“No more hurting people,” a 7-year-old boy once wrote, in a way which was brilliantly clear. Dionne and Parker expressed a different idea in a clear, understandable way.
But this is the start of Sirota’s column—and much of this doesn’t exactly make sense. What kept Sirota from stating his basic idea in a simple, coherent way?
SIROTA (4/16/13): Let’s hope the Boston Marathon bomber is a white AmericanEven using Sirota’s language, it’s easy to state the basic idea which lay at the heart of this column. We shouldn’t “collectively denigrate or target” whole groups of people because of “the unlawful actions of individuals.”
As we now move into the official Political Aftermath period of the Boston bombing—the period that will determine the long-term legislative fallout of the atrocity—the dynamics of privilege will undoubtedly influence the nation’s collective reaction to the attacks. That’s because privilege tends to determine: 1) which groups are—and are not—collectively denigrated or targeted for the unlawful actions of individuals; and 2) how big and politically game-changing the overall reaction ends up being.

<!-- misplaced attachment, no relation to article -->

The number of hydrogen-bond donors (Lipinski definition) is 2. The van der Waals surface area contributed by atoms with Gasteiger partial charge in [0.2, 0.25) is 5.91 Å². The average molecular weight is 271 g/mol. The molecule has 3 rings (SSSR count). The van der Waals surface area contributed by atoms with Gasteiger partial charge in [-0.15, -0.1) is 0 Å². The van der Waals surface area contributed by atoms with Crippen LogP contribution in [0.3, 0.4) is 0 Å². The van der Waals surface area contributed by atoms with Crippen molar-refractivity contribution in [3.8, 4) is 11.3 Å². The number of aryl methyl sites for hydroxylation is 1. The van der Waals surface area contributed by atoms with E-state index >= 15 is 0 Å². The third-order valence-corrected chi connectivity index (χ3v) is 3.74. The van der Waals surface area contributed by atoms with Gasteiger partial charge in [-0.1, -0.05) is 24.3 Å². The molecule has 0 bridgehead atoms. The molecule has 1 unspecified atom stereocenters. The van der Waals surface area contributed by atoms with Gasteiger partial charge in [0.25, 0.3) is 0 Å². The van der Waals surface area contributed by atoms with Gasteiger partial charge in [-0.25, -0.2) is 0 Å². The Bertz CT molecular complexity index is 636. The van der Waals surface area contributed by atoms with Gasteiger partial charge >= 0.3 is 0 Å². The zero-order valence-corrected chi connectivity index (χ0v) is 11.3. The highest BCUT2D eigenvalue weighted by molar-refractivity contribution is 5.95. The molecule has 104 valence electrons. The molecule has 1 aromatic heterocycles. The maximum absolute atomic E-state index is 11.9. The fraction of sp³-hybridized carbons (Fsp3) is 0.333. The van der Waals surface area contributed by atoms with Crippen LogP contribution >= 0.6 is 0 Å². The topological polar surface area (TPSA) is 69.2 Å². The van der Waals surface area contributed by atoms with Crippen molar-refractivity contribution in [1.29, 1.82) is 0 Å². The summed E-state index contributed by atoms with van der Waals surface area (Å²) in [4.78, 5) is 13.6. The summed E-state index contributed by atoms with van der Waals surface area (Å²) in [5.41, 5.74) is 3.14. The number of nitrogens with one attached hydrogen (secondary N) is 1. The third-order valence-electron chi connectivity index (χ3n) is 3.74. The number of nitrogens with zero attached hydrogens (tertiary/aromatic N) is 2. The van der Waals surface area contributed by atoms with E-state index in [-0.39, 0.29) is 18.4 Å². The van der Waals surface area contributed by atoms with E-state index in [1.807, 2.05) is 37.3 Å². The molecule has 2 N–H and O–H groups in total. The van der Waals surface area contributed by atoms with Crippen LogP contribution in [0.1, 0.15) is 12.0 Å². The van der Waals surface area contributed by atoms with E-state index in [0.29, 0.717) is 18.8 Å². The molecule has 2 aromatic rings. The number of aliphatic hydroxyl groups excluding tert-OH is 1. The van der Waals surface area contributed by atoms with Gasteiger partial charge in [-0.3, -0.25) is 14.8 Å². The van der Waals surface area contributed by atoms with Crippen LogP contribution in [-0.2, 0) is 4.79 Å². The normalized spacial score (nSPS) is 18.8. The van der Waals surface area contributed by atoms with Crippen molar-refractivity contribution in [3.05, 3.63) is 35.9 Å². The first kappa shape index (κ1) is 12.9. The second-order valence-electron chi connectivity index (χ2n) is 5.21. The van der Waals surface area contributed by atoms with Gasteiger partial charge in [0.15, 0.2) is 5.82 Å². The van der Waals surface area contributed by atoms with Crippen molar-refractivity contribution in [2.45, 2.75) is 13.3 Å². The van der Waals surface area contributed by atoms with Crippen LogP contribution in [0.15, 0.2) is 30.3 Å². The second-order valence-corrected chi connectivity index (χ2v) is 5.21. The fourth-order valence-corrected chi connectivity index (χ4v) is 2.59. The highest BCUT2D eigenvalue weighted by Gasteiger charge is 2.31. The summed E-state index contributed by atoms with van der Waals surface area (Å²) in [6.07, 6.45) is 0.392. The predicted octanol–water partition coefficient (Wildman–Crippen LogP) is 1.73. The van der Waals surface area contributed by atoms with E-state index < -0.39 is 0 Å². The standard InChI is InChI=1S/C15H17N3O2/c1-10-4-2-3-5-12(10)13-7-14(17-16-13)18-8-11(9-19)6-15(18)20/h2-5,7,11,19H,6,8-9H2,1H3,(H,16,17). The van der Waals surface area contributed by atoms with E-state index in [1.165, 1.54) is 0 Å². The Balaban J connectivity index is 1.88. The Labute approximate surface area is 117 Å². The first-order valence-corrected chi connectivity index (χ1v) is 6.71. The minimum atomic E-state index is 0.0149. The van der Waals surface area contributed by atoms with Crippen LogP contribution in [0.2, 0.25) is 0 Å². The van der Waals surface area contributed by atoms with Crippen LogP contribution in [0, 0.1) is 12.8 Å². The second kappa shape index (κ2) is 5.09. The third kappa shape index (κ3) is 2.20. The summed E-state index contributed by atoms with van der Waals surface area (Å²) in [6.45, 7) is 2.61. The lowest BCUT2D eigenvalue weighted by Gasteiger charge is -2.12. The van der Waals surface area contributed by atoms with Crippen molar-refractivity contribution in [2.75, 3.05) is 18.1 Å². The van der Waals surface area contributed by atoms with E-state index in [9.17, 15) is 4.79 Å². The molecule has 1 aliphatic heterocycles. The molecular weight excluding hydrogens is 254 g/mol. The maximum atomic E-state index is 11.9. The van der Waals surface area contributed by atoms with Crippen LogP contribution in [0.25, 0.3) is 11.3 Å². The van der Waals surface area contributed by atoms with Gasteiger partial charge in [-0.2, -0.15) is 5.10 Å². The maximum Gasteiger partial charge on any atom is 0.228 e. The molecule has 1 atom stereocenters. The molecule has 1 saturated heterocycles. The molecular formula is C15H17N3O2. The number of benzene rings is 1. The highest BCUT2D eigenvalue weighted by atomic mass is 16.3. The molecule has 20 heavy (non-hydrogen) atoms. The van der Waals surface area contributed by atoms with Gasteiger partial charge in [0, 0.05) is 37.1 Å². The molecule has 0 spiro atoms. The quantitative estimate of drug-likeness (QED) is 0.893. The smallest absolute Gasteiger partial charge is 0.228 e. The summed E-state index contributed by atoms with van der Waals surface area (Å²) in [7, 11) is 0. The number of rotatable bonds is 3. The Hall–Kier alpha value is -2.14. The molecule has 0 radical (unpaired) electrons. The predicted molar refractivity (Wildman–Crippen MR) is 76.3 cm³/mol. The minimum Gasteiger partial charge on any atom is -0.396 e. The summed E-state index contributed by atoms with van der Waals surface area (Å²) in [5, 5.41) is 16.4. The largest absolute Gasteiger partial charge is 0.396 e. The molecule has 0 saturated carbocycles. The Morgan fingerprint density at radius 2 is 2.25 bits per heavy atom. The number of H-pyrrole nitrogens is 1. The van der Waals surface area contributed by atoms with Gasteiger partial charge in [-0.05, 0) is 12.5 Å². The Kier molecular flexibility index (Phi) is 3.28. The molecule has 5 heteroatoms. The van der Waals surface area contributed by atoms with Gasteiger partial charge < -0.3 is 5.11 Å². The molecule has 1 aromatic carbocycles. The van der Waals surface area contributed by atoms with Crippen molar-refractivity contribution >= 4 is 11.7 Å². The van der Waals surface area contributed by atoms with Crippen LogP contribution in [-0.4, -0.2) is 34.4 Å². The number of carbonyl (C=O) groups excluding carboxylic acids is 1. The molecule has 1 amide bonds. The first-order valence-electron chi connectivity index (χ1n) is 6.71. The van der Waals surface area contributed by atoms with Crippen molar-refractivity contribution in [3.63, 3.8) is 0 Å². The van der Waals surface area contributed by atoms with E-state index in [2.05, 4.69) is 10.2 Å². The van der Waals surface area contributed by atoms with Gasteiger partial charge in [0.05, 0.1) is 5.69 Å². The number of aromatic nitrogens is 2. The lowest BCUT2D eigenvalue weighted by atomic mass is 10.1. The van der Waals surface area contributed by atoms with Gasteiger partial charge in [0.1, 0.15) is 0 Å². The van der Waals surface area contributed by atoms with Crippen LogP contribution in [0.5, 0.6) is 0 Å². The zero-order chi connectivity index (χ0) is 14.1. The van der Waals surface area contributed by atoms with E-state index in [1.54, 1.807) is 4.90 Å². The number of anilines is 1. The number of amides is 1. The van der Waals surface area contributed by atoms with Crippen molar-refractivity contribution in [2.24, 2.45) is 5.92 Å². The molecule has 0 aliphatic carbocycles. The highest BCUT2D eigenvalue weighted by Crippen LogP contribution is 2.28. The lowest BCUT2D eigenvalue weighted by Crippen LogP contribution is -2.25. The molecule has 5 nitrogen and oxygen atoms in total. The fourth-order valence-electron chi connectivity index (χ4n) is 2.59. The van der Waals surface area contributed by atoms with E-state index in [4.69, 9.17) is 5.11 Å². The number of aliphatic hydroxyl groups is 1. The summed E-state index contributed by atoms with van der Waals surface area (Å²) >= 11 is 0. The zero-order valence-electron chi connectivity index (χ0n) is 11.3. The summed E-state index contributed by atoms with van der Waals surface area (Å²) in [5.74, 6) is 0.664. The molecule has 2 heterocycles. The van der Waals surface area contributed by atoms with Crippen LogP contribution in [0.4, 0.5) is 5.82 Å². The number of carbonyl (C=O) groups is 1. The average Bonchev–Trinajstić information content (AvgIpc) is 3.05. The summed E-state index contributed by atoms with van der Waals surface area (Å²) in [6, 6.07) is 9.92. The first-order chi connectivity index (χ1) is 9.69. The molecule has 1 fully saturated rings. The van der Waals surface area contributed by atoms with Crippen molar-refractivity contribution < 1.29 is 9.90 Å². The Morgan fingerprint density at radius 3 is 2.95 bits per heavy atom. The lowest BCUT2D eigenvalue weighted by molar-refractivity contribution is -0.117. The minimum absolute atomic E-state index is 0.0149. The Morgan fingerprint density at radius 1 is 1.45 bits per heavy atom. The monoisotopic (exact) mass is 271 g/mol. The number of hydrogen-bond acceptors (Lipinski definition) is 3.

This has been most obvious in the context of recent mass shootings. In those awful episodes, a religious or ethnic minority group lacking such privilege would likely be collectively slandered and/or targeted with surveillance or profiling (or worse) if some of its individuals comprised most of the mass shooters. However, white male privilege means white men are not collectively denigrated/targeted for those shootings—even though most come at the hands of white dudes.
As Dionne and Parker show, it’s easy to state this idea in a simple way. And yet, Sirota’s column is frequently quite hard to follow—and its logic is instantly fractured, in the following way:
According to Sirota, “the dynamics of privilege” will influence the nation’s collective reaction to the attacks. We certainly wouldn’t say that’s wrong—though the phrase we’ve put in quotation marks will seem unfamiliar to many readers.
The larger problem lies in the puzzling logic this preferred phrase seems to impose on the writer of this piece.
Look at what Sirota says in just his second paragraph. At that point, he seems to be talking about the “recent mass shootings” conducted by white males like Loughner, Holmes and Lanza.
According to Sirota, “white male privilege” means that white men “are not collectively denigrated/targeted for those shootings, even though most come at the hands of white dudes.”